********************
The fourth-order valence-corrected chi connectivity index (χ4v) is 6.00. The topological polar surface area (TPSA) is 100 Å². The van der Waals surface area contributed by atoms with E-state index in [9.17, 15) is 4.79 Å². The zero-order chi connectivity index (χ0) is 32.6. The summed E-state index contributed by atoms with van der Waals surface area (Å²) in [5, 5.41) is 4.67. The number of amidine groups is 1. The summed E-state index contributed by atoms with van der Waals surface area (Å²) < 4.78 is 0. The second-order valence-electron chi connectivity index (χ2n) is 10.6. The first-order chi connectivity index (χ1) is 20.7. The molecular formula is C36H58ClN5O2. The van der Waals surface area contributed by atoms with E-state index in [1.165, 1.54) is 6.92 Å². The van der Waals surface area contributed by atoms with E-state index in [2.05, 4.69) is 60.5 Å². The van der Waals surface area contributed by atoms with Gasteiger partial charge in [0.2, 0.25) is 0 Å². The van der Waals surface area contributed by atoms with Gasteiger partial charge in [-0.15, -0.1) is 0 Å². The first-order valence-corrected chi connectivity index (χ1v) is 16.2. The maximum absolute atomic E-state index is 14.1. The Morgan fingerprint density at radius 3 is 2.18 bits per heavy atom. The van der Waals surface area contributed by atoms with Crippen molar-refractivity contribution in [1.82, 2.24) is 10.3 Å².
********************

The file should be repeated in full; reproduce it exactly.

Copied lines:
The fourth-order valence-corrected chi connectivity index (χ4v) is 6.00. The topological polar surface area (TPSA) is 100 Å². The van der Waals surface area contributed by atoms with E-state index in [9.17, 15) is 4.79 Å². The zero-order chi connectivity index (χ0) is 32.6. The summed E-state index contributed by atoms with van der Waals surface area (Å²) in [5, 5.41) is 4.67. The number of amidine groups is 1. The summed E-state index contributed by atoms with van der Waals surface area (Å²) < 4.78 is 0. The second-order valence-electron chi connectivity index (χ2n) is 10.6. The first-order chi connectivity index (χ1) is 20.7. The molecular formula is C36H58ClN5O2. The van der Waals surface area contributed by atoms with E-state index in [1.165, 1.54) is 6.92 Å². The van der Waals surface area contributed by atoms with E-state index in [2.05, 4.69) is 60.5 Å². The van der Waals surface area contributed by atoms with Gasteiger partial charge in [0.2, 0.25) is 0 Å². The van der Waals surface area contributed by atoms with Gasteiger partial charge in [-0.15, -0.1) is 0 Å². The first-order valence-corrected chi connectivity index (χ1v) is 16.2. The maximum absolute atomic E-state index is 14.1. The Morgan fingerprint density at radius 3 is 2.18 bits per heavy atom. The van der Waals surface area contributed by atoms with Crippen molar-refractivity contribution in [1.82, 2.24) is 10.3 Å².